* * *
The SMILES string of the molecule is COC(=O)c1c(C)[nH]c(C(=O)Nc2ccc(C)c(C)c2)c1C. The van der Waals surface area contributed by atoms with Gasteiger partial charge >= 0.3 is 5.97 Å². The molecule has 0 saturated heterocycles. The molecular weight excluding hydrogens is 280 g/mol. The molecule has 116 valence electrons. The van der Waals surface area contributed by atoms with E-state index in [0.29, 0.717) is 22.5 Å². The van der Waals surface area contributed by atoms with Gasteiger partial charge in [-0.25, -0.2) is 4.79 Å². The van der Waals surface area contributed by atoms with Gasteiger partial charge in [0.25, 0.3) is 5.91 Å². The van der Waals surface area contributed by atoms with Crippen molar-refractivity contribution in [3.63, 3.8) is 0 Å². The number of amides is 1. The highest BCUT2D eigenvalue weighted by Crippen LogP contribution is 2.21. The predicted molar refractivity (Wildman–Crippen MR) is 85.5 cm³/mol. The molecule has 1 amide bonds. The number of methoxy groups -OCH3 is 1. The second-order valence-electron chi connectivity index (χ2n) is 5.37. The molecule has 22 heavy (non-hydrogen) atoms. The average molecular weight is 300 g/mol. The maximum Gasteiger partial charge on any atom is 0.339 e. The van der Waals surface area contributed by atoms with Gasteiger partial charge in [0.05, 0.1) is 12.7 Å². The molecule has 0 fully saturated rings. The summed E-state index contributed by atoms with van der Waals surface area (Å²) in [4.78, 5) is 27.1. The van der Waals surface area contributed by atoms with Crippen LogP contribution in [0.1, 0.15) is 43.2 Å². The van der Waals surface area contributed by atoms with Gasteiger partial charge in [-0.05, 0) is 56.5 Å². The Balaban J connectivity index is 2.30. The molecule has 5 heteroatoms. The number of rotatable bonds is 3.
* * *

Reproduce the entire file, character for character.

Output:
The SMILES string of the molecule is COC(=O)c1c(C)[nH]c(C(=O)Nc2ccc(C)c(C)c2)c1C. The van der Waals surface area contributed by atoms with Gasteiger partial charge >= 0.3 is 5.97 Å². The molecule has 0 saturated heterocycles. The molecular weight excluding hydrogens is 280 g/mol. The molecule has 116 valence electrons. The van der Waals surface area contributed by atoms with E-state index in [0.29, 0.717) is 22.5 Å². The van der Waals surface area contributed by atoms with Gasteiger partial charge in [-0.25, -0.2) is 4.79 Å². The van der Waals surface area contributed by atoms with Gasteiger partial charge in [0.25, 0.3) is 5.91 Å². The van der Waals surface area contributed by atoms with Crippen molar-refractivity contribution in [3.63, 3.8) is 0 Å². The number of amides is 1. The highest BCUT2D eigenvalue weighted by Crippen LogP contribution is 2.21. The predicted molar refractivity (Wildman–Crippen MR) is 85.5 cm³/mol. The molecule has 1 amide bonds. The number of methoxy groups -OCH3 is 1. The second-order valence-electron chi connectivity index (χ2n) is 5.37. The molecule has 22 heavy (non-hydrogen) atoms. The average molecular weight is 300 g/mol. The maximum Gasteiger partial charge on any atom is 0.339 e. The van der Waals surface area contributed by atoms with Gasteiger partial charge in [0.05, 0.1) is 12.7 Å². The molecule has 0 fully saturated rings. The summed E-state index contributed by atoms with van der Waals surface area (Å²) in [4.78, 5) is 27.1. The van der Waals surface area contributed by atoms with Crippen LogP contribution in [0.1, 0.15) is 43.2 Å². The van der Waals surface area contributed by atoms with Gasteiger partial charge in [-0.05, 0) is 56.5 Å². The Balaban J connectivity index is 2.30. The molecule has 5 heteroatoms. The number of rotatable bonds is 3.